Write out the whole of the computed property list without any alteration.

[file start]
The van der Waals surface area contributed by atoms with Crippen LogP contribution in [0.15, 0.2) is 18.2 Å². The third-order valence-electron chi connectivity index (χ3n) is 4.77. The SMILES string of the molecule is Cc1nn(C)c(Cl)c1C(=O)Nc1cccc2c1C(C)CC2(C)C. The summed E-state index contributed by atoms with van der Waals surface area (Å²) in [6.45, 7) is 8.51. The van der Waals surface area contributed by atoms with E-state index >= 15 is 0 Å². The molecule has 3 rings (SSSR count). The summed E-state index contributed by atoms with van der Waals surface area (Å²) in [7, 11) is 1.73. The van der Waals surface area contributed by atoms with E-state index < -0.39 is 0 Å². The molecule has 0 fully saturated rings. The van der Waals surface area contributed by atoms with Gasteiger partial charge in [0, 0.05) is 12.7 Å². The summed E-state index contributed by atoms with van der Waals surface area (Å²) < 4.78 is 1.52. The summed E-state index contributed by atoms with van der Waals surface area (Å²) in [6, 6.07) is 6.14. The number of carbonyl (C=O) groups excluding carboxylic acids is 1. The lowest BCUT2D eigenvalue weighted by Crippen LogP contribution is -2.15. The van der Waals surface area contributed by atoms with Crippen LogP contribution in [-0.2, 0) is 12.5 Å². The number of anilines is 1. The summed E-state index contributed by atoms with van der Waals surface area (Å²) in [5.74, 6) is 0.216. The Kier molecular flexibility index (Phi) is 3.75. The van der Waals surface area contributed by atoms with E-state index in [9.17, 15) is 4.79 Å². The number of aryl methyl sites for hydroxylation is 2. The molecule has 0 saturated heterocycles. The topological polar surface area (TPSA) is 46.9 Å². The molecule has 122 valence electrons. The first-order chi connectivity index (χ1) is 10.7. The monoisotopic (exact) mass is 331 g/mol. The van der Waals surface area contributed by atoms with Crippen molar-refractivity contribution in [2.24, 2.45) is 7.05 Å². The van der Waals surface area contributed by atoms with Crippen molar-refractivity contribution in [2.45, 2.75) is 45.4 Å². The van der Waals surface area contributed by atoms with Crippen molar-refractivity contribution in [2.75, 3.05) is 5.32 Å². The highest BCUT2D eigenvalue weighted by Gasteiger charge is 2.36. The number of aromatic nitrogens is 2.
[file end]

The van der Waals surface area contributed by atoms with Crippen LogP contribution in [0.15, 0.2) is 18.2 Å². The third-order valence-electron chi connectivity index (χ3n) is 4.77. The SMILES string of the molecule is Cc1nn(C)c(Cl)c1C(=O)Nc1cccc2c1C(C)CC2(C)C. The summed E-state index contributed by atoms with van der Waals surface area (Å²) in [6.45, 7) is 8.51. The van der Waals surface area contributed by atoms with E-state index >= 15 is 0 Å². The molecule has 3 rings (SSSR count). The summed E-state index contributed by atoms with van der Waals surface area (Å²) in [7, 11) is 1.73. The van der Waals surface area contributed by atoms with E-state index < -0.39 is 0 Å². The molecule has 0 fully saturated rings. The van der Waals surface area contributed by atoms with Gasteiger partial charge in [0, 0.05) is 12.7 Å². The summed E-state index contributed by atoms with van der Waals surface area (Å²) < 4.78 is 1.52. The summed E-state index contributed by atoms with van der Waals surface area (Å²) in [6, 6.07) is 6.14. The number of carbonyl (C=O) groups excluding carboxylic acids is 1. The lowest BCUT2D eigenvalue weighted by Crippen LogP contribution is -2.15. The van der Waals surface area contributed by atoms with Crippen LogP contribution in [-0.2, 0) is 12.5 Å². The number of anilines is 1. The summed E-state index contributed by atoms with van der Waals surface area (Å²) in [5.74, 6) is 0.216. The Kier molecular flexibility index (Phi) is 3.75. The van der Waals surface area contributed by atoms with E-state index in [9.17, 15) is 4.79 Å². The number of aryl methyl sites for hydroxylation is 2. The molecule has 0 saturated heterocycles. The topological polar surface area (TPSA) is 46.9 Å². The molecule has 122 valence electrons. The first-order chi connectivity index (χ1) is 10.7. The monoisotopic (exact) mass is 331 g/mol. The van der Waals surface area contributed by atoms with Crippen molar-refractivity contribution in [2.24, 2.45) is 7.05 Å². The van der Waals surface area contributed by atoms with Crippen molar-refractivity contribution in [2.45, 2.75) is 45.4 Å². The van der Waals surface area contributed by atoms with Crippen molar-refractivity contribution in [2.75, 3.05) is 5.32 Å². The highest BCUT2D eigenvalue weighted by Gasteiger charge is 2.36. The number of aromatic nitrogens is 2.